image-backpacking
Backpackers will have a unique opportunity to hike from the ridgeline to the ocean this summer as part of a California State Parks program. Photo courtesy of Jeremy Lin

By popular demand, the California State Parks has added a second guided backpacking adventure along the Skyline to the Sea Trail this summer. The four-day, 33-mile trip takes hikers through scenic backcountry from Castle Rock State Park to Waddell State Beach from Aug. 15 to 18.

“This is our signature trip,” said Elizabeth Hammack, manager of interpretation and education for the Santa Cruz District of the California State Parks. “It is epic and life-changing.”

What makes this program so special, she says, is the skill and depth of knowledge of the guides. The excursion is led by State Parks naturalists who work year-round in the parks. They know the trails, they know the natural and cultural history of the area, and they know how to share this information in a fun and engaging way.

Lead naturalist Jeremy Lin has been guiding the backpacking adventure for the last four years. He says State Parks started these excursions because it wanted to provide a full, immersive experience in the backcountry.

“We saw the value of being surrounded by nature for several days,” he said. “People want to take a step back from their everyday lives. They want to experience the peace and excitement and vivid energy of nature.”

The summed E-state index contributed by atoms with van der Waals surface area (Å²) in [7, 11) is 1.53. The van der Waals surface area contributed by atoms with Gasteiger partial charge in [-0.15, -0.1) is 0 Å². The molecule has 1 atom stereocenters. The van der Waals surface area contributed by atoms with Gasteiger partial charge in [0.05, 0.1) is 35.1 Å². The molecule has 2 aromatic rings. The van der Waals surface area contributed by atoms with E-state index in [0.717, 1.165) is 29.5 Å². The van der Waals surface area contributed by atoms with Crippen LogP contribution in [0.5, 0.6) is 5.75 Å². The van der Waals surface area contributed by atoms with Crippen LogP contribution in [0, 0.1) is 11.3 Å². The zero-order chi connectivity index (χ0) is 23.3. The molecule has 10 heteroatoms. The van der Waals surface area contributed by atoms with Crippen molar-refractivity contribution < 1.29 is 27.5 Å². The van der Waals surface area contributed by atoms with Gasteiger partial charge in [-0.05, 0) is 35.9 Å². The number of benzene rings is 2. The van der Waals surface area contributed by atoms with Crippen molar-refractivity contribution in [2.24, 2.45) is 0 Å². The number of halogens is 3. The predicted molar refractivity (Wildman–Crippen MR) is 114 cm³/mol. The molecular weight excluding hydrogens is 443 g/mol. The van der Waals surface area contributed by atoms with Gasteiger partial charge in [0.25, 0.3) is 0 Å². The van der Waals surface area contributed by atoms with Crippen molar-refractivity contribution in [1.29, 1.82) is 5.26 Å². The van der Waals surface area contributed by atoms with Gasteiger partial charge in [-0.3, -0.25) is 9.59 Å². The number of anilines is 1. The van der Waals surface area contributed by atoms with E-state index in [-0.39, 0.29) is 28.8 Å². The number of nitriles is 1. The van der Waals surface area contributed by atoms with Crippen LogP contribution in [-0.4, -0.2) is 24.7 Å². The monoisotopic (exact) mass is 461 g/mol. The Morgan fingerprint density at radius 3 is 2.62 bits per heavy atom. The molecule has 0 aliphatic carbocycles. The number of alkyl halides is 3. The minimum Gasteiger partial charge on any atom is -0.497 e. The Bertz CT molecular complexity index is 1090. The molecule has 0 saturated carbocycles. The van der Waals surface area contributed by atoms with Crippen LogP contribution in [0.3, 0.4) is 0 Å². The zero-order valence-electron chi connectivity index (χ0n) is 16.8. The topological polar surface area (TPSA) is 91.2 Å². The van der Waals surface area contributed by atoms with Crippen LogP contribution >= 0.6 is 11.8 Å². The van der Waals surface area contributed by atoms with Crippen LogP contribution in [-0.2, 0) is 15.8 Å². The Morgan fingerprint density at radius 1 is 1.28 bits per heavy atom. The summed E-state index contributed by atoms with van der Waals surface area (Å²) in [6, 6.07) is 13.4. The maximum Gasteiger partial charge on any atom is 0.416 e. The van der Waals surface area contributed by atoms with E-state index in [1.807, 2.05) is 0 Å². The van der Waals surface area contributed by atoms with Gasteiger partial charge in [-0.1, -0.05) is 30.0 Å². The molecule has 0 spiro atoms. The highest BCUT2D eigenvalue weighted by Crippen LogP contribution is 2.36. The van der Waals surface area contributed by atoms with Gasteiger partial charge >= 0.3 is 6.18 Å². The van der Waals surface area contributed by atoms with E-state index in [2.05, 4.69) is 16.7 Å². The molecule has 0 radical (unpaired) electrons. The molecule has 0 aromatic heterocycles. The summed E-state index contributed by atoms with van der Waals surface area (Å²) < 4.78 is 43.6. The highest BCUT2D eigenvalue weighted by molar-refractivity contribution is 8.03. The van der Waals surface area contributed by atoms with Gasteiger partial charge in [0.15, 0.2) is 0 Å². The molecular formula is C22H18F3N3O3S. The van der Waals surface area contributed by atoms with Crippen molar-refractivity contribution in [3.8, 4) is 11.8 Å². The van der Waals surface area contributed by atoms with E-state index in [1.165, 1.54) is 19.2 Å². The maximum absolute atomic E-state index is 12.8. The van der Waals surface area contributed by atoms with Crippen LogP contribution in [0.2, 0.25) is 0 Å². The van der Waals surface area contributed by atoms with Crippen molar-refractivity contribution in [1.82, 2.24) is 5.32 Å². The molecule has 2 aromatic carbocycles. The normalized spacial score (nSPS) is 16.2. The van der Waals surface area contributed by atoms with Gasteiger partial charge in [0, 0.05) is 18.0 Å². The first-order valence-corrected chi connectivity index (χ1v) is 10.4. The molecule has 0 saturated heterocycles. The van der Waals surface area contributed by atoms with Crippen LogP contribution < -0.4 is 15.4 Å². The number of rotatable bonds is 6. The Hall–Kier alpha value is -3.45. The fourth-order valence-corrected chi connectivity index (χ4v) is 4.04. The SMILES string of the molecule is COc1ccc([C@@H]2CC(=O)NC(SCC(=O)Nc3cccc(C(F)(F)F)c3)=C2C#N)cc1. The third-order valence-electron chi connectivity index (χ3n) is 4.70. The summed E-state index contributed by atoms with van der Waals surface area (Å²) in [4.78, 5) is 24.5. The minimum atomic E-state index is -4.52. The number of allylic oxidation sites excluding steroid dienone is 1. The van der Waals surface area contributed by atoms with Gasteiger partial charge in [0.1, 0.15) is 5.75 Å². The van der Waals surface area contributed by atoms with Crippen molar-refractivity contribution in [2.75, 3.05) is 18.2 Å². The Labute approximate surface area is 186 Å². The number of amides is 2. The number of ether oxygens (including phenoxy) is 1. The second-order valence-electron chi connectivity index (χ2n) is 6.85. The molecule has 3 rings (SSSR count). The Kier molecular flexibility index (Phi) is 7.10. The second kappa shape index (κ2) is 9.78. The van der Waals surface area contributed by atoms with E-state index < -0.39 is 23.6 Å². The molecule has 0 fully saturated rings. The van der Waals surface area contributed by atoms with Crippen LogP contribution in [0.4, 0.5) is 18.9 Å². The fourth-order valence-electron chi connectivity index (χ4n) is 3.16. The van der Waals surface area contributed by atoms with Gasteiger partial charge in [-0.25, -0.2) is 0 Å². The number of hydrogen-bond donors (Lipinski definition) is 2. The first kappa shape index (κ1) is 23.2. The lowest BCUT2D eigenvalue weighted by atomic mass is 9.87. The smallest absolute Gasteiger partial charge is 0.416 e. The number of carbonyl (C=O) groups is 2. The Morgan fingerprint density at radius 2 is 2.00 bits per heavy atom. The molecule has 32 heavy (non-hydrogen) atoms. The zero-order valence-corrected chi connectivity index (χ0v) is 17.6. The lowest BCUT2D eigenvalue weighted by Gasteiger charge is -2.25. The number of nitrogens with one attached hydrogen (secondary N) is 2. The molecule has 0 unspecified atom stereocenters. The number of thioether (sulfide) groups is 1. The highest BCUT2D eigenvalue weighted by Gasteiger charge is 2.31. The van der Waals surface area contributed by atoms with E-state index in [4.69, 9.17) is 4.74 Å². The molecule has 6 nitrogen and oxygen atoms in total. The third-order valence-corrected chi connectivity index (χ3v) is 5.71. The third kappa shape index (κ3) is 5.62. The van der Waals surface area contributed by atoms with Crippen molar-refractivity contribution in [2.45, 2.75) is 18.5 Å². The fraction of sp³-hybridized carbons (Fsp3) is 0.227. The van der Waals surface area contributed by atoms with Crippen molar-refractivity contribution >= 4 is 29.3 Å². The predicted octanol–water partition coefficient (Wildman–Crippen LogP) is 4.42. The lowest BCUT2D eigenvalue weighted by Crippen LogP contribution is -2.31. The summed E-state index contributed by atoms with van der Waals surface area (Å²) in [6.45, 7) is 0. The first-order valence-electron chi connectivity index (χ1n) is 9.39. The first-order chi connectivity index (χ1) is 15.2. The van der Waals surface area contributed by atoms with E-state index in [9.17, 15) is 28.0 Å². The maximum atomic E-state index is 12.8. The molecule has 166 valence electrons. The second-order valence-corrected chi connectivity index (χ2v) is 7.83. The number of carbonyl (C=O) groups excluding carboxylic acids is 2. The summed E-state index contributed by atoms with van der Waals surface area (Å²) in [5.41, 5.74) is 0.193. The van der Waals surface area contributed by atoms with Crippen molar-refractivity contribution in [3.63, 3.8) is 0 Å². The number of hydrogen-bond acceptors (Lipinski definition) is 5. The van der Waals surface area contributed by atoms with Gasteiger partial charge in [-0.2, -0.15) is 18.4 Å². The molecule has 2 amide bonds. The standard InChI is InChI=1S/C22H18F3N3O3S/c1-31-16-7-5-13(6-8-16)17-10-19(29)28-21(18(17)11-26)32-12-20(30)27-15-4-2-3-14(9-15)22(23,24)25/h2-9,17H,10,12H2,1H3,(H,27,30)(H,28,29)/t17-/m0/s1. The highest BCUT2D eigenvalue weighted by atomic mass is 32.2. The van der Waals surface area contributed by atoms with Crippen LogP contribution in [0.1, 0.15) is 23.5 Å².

Lin has found many ways to connect participants with the nature all around them. He shows them how to identify edible plants and prepare native teas. He often finds reptiles and amphibians along the trail — including California king snakes, rough-skinned newts, even the Pacific giant salamander — and allows hikers to closely observe these fascinating creatures while he tells about their natural history. 

The guides are also attuned to the area’s cultural history. State Parks works closely with the Amah Mutsun Tribal Band, whose ancestors inhabited this part of the Santa Cruz Mountains long before Europeans arrived. A representative from the tribe attends the training for these programs to make sure tribal stories are accurately portrayed.  

Natural beauty abounds on the trail, which winds its way through old- growth redwoods, across stunning vistas, and down to the scenic coast. One highlight is Berry Falls, which plummets 70 feet down a steep cliff covered in lush ferns, coastal redwoods and other native plants. 

There is plenty of time for fun and camaraderie as well. Many people form tight bonds in the group, says Hammack. She’s heard of private trail group Facebook pages and reunions in which participants keep in touch for years.

The trek is strenuous, up to 10 miles a day over steep terrain carrying a loaded pack. Participants need to be physically fit and should train in advance. They also need their own equipment, including tent, sleeping bag, pack and well-broken-in hiking boots. But Hammack says you don’t have to be an experienced backpacker to sign up.

“Some people want to get into backpacking, but they don’t know where to start,” she said. “We bring the camp stove and the water filtration device, so you don’t need to worry about that. We will show you how to set up your equipment, walk you through meal planning. All you need to participate is a sense of adventure.”

For more information and to register, visit www.parks.ca.gov/backpacking.

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